SS & JU: We had conversations with a number of other library consortia and most if not all are doing or will be doing as we have: reducing the number of titles available to their patrons, usually with a focus on those publishers whose overall ebook pricing is considered the least fair.
Current BLC Members
Member Libraries Library Website Hours Boston College http://www.bc.edu/libraries/ Hours Boston University http://www.bu.edu/library/ Hours Brandeis University http://lts.brandeis.edu/ Hours Marine Biological Lab / Woods Hole Oceanographic Institution http://www.mblwhoilibrary.org/ Hours Massachusetts Institute of Technology http://libraries.mit.edu/ Hours Northeastern University http://library.northeastern.edu Hours State Library of Massachusetts http://www.state.ma.us/lib/ Hours Tufts University http://www.library.tufts.edu/ Hours University of Connecticut http://www.lib.uconn.edu/ Hours University of Massachusetts Amherst http://www.library.umass.edu/ Hours University of Massachusetts Boston http://www.lib.umb.edu/ Hours University of Massachusetts Dartmouth http://www.lib.umassd.edu/ Hours University of Massachusetts Lowell http://library.uml.edu Hours University of Massachusetts Medical School http://library.umassmed.edu/ Hours University of New Hampshire http://www.library.unh.edu/ Hours Wellesley College http://www.wellesley.edu/lts Hours Williams College http://library.williams.edu/ Hours
ATG: What do you think the future of DDA in academic libraries will be?
SS & JU: DDA is certainly growing across the BLC libraries, even among those research libraries with a clear commitment to building strong local collections. It is such an obvious way to take advantage of digital content and to provide users, particularly undergraduates, with immediate access to what they need when they need it.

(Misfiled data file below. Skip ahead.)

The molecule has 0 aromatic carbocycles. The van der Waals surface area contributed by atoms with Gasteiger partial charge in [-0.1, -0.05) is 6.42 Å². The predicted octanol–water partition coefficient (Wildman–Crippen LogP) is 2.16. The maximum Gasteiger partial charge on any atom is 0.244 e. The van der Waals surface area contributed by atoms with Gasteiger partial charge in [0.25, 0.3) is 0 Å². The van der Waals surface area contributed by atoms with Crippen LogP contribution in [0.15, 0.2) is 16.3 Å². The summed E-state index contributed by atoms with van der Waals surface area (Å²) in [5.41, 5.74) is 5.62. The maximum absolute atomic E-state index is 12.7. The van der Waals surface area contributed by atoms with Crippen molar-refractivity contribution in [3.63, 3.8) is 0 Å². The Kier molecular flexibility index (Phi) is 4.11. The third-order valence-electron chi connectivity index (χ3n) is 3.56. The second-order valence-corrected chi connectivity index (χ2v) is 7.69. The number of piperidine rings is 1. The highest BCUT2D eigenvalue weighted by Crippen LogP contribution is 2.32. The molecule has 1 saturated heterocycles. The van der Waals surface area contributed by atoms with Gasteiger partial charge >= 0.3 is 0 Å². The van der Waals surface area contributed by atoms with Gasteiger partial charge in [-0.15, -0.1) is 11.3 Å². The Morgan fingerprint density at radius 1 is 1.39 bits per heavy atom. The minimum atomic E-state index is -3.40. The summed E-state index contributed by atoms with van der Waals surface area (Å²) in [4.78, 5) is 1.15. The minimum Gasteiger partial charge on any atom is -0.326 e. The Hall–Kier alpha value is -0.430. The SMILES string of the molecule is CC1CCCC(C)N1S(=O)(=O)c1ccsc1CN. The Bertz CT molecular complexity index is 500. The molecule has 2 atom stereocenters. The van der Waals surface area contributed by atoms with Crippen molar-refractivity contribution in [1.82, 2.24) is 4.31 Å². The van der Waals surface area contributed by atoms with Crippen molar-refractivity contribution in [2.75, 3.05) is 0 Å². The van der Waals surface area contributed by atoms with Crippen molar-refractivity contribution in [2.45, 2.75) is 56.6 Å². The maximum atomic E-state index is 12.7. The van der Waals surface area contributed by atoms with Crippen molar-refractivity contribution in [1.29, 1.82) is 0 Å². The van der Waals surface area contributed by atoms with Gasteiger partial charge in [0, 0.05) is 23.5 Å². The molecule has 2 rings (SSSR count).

ATG: Do you think publishers will abandon aggregators in favor of direct sales to libraries?
SS & JU: This is obviously a question better directed to publishers, but I doubt it will occur in the near future, at least for most publishers. Aggregators have played an important role in the eco-system for both libraries and publishers.
ATG: Do you foresee any movement by Amazon to disrupt scholarly publishing pricing as they have done in the trade publishing world? With their new Kindle Unlimited subscription plan a reader only pays after reading more than 10% of an eBook. Could publishers institute a pay by page read or a similar model that would that suit libraries’ needs?
SS & JU: Who knows what Amazon will do! We would love to discuss more granular models of use with publishers, however, and only recently had a discussion around the advantages of chapter level access and linking.
ATG: You mentioned that you had some productive talks with publishers at ALA. Has anything concrete come out of those discussions?
SS & JU: I think we are both gaining perspective on how the other looks at the issues and that is critical. As I mentioned to one publisher, we often see the same data and draw very different conclusions because of our perspectives. Sharing data and sharing what’s important in evaluating that data can only be to our mutual advantage.